Both of these soilless growing techniques offer plenty of advantages over traditional soil based growing methods. These include:
- Faster plant growth (up to 2 times quicker than in soil)
- No weeding or backbreaking digging
- No forgetting to water your plants
- You can do it anywhere making it great for urban food production
- Higher plant densities because roots don’t spread out as in soil (can even be done vertically)
The difference of course is that aquaponics uses fish waste as the plant fertilizer whereas hydroponics uses man made nutrient solutions. Aquaponics is also more complex since it involves more than just plants. It’s an ecosystem that includes at least two more creatures: fish and microbes. So keep this in mind when you’re deciding which method to use. You are essentially trading in simplicity for a more natural and probiotic ecosystem when you choose aquaponics over hydroponics.
- Simpler system: Hydroponic systems generally only consist of a tank for the nutrient solution and plant grow area. Aquaponic systems can have fish tanks, sump tanks, biofilters (a place for the bacteria to live), and mechanical filters (to deal with solids accumulation) over and above the hydroponic subsystem.
- Generally simpler to operate: Since there are no fish and bacteria to worry about you can optimize things like pH levels and temperatures for the plants you are growing. In an aquaponic system, parameters such as pH levels and temperatures must be kept in a range that keeps all three creatures happy. Pest control is also simpler with hydroponics because you don’t have to worry about affecting your fish with whatever you’re spraying your plants.
- Less Mess: Aquaponics can also be messier to operate. Ask yourself if you’re OK dealing with fish solid waste and fish harvesting before you choose aquaponics.
- Quicker startup: With aquaponics you have to cycle your system for at least a month to get the microbe communities established and your system will not reach peak performance for another five months. With hydroponics you’re essentially up and running as soon as your seedlings are big enough to transplant in.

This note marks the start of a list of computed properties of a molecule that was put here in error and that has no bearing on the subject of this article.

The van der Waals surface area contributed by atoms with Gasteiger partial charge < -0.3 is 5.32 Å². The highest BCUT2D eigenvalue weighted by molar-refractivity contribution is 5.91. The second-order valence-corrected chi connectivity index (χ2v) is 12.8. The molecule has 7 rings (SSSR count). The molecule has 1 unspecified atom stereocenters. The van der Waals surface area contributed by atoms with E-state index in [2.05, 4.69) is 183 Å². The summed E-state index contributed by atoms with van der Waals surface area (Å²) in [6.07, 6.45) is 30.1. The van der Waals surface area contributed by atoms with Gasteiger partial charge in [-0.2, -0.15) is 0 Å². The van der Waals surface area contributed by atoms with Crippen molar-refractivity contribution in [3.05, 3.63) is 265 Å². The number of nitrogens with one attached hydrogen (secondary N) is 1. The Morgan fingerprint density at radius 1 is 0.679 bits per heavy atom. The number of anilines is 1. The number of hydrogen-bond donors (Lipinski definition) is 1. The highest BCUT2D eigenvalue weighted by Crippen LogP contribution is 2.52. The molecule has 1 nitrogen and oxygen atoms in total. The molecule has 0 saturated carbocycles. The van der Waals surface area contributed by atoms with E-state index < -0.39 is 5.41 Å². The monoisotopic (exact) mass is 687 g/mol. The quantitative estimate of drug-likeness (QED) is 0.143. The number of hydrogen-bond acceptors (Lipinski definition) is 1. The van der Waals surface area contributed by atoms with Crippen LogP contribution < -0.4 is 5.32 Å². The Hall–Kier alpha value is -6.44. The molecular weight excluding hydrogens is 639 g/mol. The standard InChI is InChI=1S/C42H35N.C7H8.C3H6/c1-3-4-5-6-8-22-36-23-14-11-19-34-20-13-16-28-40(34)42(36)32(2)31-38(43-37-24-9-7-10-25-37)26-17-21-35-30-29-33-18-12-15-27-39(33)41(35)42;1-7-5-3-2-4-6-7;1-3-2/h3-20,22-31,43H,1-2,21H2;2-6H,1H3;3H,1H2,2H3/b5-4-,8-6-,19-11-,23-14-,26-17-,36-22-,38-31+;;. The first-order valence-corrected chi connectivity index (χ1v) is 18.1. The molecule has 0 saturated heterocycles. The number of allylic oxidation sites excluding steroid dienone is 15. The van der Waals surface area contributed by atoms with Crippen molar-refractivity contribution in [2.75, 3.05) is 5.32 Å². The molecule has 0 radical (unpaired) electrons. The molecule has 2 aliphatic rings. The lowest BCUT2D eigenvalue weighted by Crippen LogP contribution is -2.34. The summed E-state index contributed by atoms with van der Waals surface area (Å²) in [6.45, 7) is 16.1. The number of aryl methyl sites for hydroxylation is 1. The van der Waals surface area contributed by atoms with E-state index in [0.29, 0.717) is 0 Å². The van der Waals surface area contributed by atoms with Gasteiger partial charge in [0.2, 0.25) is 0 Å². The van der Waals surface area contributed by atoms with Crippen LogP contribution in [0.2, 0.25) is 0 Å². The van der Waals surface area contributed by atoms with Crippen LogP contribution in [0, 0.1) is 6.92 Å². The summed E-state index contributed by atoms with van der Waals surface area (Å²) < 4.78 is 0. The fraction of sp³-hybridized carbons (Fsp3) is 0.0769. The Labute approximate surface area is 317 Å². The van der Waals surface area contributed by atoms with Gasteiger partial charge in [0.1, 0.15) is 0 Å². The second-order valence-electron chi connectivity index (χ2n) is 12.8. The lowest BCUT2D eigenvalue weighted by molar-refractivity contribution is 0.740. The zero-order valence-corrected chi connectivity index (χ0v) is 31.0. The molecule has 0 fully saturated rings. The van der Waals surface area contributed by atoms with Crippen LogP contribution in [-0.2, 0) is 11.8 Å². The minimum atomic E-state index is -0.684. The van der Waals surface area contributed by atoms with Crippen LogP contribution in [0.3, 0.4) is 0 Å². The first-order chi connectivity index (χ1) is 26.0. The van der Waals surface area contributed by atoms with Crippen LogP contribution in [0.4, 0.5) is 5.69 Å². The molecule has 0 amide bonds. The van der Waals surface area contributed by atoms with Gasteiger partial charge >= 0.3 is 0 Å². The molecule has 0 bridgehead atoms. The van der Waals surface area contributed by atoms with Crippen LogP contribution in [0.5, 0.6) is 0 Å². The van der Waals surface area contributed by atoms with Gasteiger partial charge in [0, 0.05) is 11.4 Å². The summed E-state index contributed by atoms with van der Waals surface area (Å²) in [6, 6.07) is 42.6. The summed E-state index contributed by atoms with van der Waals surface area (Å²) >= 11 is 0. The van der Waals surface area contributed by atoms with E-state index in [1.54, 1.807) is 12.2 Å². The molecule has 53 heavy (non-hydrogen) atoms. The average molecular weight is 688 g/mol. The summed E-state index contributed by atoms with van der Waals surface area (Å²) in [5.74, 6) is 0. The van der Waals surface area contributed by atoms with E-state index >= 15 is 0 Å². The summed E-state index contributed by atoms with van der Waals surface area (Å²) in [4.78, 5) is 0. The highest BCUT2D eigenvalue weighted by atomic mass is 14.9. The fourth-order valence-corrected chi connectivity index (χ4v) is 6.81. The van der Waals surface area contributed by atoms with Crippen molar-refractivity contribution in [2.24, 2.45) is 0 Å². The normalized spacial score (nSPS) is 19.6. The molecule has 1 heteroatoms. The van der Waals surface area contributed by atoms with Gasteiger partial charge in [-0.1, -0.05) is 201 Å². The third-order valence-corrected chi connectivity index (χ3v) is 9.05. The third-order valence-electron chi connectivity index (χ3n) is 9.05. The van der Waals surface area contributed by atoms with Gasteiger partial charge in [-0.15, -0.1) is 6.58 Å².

- Lower Starting Cost: Hydroponics is also less capital intensive at the start since the systems are simpler.
- Seasonal Growing: Aquaponics does not lend itself to shutting down for the winter and starting up again in the spring since it takes six months just to hit it’s stride. So if you’re in a colder climate, aquaponics should be done in a greenhouse or indoors so that you can run it all year round. With hydroponics, you can easily shut your system down for the winter.
- Probiotic environment: The presence of good microbes makes it much harder for the bad kind to establish themselves. For example, a key battle in hydroponics is root rot and pythium. This is usually not a problem aquaponics. In hydroponics, you are always trying to maintain a sterile system to keep bad microbes out, whereas in aquaponics, good microbes do the job for you.
- One input for two outputs: Although hydroponics is less expensive at the start, aquaponics has the advantage of reusing waste as an input for another product. So for your one input, you get a protein source on top of the plant harvest.
- Water conservation: Hydroponics may use less water than soil growing, but you still have to dump the solution usually after each harvest due to the build up of salts and bad microbes. In aquaponics, water changes are rarely required and water loss is usually only from evaporation and plant respiration.
- Education and Fun: Aquaponics is also great way to get kids interested in healthy eating. It’s much more fun and educational and it’s a great teaching tool for biology, chemistry, and physics.
- Healthier Plants that Taste Better: Aquaponics has also been shown to outperform hydroponics once the system has reached maturity (usually takes 6 months). Plants can grow more quickly, more healthily and often taste better in a well-balanced optimized aquaponic system. This is offset however by the fact that it’s easier to get a hydroponic system up to it’s peak potential.
These lists are not meant to be comprehensive but are a starting point to help the hobby grower make some decisions. On the commercial level there are many other considerations not listed here starting of course with the market you are going after as well as the risks and costs involved with each method.